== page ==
Status Ain't Hood

Drake’s 2018 Guest-Appearance Blitz: An Appreciation

Eventually, we’ll see the day when LeBron James is no longer the greatest basketball player in the world. He’s near the end of his 14th season in the NBA. Every other player from his historically packed draft class is either finished or close to it. And yet James is still playing some of the best basketball of his life, dragging an otherwise-sad Cleveland Cavaliers through a perilous playoffs. (As I write this, the Cavs have just pulled even with the Celtics in the Eastern Conference Finals.) James spends millions of dollars honing his body, using all the science available to him and working like a dog to remain an absolute physical wonder, the type of player who can win a deep playoff game through sheer force of will. It won’t last forever. It can’t. And yet, every year that James doesn’t fall off, it gets harder to imagine it happening.

The same is true, in its own sort of way, of Drake, who had the privilege of watching James decimate his Raptors from courtside last month. Drake will eventually drop out of rap’s highest echelon. Maybe he’ll do it gracefully, like Jay-Z. Maybe he’ll do it messily and torturously, like Kanye West. Either way, it’ll happen. Some of us thought, a few short months ago, that it was already happening; last August, it was a news story when Drake, for the first time since 2009, didn’t have a single song on Billboard’s Hot 100. I caught myself thinking that he needed a hit. Today, nobody has ever needed a hit less.

Between the two singles he’s released this year, Drake has spent most of 2018 at #1 on the Hot 100, a feat that he’s achieved without even putting in that much observable effort. “God’s Plan,” the year’s biggest hit, is just Drake on cruise control, offering well-explored Drake-isms. (“Nice For What,” the year’s second-biggest hit, is a lot better.) Scorpion, Drake’s forthcoming album, is coming out right in the middle of Kanye West’s planned five-album onslaught, and it seems poised to wipe that whole shit off the map. Drake is in imperial mode. He might be peaking. But he might keep peaking for another few years. Right now, he’s making dominance look easy.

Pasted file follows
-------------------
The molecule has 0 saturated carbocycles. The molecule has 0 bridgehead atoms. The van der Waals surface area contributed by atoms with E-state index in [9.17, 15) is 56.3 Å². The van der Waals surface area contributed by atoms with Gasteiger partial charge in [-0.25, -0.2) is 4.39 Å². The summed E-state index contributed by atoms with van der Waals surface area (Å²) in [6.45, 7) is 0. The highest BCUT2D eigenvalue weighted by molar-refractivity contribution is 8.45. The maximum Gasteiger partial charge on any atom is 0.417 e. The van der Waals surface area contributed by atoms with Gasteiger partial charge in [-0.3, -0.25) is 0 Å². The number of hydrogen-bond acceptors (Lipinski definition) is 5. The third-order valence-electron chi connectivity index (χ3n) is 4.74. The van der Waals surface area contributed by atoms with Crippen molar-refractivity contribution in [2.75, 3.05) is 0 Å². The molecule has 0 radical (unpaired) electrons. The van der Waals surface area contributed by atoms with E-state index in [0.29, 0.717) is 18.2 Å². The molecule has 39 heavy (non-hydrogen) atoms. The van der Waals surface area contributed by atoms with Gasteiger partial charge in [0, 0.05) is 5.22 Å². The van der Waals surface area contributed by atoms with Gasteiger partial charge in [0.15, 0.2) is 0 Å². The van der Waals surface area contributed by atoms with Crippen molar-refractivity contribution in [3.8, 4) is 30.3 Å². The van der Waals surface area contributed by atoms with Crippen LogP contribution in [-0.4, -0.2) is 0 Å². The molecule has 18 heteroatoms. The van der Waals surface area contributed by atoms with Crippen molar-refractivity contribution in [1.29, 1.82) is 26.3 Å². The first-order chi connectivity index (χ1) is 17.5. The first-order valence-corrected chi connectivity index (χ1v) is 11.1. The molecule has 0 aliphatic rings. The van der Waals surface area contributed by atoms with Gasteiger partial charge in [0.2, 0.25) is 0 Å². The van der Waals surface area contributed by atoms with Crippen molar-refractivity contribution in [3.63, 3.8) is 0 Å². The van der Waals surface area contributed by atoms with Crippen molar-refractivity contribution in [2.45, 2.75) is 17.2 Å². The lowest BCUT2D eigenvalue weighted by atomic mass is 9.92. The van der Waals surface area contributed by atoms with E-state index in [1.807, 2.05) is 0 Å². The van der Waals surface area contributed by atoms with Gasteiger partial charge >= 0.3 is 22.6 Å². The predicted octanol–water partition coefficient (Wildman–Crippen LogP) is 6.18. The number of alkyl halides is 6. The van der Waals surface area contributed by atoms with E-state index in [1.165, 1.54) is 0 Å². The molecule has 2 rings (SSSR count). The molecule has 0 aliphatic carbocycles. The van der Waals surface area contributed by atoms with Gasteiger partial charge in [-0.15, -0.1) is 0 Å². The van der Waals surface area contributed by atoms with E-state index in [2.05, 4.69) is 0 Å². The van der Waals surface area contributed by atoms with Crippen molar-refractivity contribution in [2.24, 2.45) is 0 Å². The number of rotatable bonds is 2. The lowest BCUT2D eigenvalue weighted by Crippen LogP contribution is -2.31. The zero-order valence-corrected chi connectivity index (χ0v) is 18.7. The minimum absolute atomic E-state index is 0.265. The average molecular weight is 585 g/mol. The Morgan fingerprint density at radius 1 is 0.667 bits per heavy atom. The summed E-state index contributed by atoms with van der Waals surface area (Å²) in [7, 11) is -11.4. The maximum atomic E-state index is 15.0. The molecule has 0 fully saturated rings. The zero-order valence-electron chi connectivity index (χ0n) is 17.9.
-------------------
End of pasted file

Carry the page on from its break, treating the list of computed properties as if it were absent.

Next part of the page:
And unlike James, Drake doesn’t have to do herculean workouts to maintain his dominance. He just has to keep his ear sharp. Three years ago, I wrote about Drake as rap’s leading curator — a canny and chameleonic adapter of new trends and sounds and voices. He’s always been that. More Life, the album that he released last year, was practically a mixtape — not in the DJ Drama sense but in the lovingly assembled collage of sounds sense. And more than anyone else in rap, Drake has been quick to spot an exciting voice on the rise, do something with that rapper, and essentially absorb that rapper into his own story, like he was the Borg. He’s been doing it for years. And this year, he’s on an absolute tear with it. That artfully assembled guest-appearance blitz is worth considering.

Now Drake doesn’t actually have to do anything to be at the center of conversation. A few months ago, Drake heard the Chicago rapper G Herbo freestyling for a few seconds over the Three 6 Mafia classic “Who Run It.” Drake loved it and left Herbo an Instagram DM, advising Herbo that he “should make that a song and just drop it.” So Herbo did. And then scores of other rappers did the same thing. The “Who Run It” challenge has quietly been one of rap’s biggest stories this year. Lil Uzi Vert and 21 Savage and Young M.A and Maxo Kream and Bhad Bhabie and A$AP Rocky and Chief Keef and CupcakKe have done it. We’ve got actual Three 6 Mafia members, people who were on the original “Who Run It” back in 2000, recording “Who Run It” freestyles. Drake kicked this whole trend off with an Instagram DM. He didn’t even have to open his mouth.